place, at the place of his / her residence and if unavailable at
his / her residence, at the place of business / occupation.
2. Identity and authority of persons authorized to
represent the Bank for follow up and recovery of dues would
be made known to the borrowers at the first instance. The
bank staff or any person authorized to represent the bank in
collection of dues or / and security repossession will identify
himself / herself and display the authority letter issued by the
bank upon request.
3. The bank would respect privacy of its borrowers.
4. The bank is committed to ensure that all written and
verbal communication with its borrowers will be in simple
business language and the bank will adopt civil manners for
interaction with borrowers.
5. Normally the bank’s representatives will contact the
borrower between 0700 hrs and 1900 hrs, unless
circumstances warrant visiting the borrower at odd hours and
occasions. Such circumstances would include continuous
irregularity in the accounts.


6. Borrower’s requests to avoid calls at a particular

time or at a particular place would be honored as far as
7. The bank will document the efforts made for the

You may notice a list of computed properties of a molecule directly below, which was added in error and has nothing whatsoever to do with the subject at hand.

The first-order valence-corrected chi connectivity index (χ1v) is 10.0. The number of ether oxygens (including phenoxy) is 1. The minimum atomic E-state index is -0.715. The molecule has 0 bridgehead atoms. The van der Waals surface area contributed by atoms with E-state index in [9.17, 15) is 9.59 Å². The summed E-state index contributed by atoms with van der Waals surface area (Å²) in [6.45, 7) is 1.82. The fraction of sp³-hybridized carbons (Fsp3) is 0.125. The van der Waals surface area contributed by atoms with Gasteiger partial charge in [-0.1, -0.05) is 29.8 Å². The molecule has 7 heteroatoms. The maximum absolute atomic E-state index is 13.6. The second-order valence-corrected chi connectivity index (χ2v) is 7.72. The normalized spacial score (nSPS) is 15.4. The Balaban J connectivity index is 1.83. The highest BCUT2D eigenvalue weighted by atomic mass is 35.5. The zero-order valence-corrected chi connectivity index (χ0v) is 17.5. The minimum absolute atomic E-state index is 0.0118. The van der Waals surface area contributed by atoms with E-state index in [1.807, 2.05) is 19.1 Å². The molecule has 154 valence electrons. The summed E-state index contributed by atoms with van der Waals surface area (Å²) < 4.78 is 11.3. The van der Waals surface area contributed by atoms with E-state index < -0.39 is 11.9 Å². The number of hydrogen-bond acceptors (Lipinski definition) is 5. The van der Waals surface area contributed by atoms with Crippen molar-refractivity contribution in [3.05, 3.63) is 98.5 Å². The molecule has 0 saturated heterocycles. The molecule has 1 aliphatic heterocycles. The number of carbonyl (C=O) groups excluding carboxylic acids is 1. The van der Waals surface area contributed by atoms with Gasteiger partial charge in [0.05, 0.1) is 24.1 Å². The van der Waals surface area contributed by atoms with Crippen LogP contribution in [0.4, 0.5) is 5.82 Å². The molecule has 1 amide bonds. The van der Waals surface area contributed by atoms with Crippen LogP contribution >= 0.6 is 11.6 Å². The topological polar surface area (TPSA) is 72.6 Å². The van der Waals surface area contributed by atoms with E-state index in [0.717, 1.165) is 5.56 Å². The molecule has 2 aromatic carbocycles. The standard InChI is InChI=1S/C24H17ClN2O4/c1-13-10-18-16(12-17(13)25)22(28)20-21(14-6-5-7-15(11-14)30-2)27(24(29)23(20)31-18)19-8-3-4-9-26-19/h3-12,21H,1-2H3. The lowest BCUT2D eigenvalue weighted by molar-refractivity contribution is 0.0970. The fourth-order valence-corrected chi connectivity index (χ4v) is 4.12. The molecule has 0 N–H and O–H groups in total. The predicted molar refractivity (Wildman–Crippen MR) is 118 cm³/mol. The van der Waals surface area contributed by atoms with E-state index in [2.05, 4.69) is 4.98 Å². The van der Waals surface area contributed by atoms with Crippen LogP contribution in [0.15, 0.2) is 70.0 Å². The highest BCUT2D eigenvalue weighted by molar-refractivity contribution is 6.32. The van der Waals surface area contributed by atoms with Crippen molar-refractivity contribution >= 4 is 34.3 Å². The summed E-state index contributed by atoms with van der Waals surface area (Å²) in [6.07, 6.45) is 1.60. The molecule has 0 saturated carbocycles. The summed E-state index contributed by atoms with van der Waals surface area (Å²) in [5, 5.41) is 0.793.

recovery of dues and the copies of communication, if any,
sent to the customers will be kept on record.
8. All assistance will be given to resolve disputes or
differences regarding dues in a mutually acceptable and in
an orderly manner.
9. Inappropriate occasions such as bereavement in
the family or such other calamitous occasions will be avoided
for making calls / visits to collect dues.

Giving notice to borrowers

While written communication, telephonic reminders or visits
by the bank’s representatives to the borrowers’ place or
residence will be used as loan follow up measures, the bank
will not initiate any legal or other recovery measures
including repossession of the security without giving due
notice in writing. The Bank will follow all such procedures as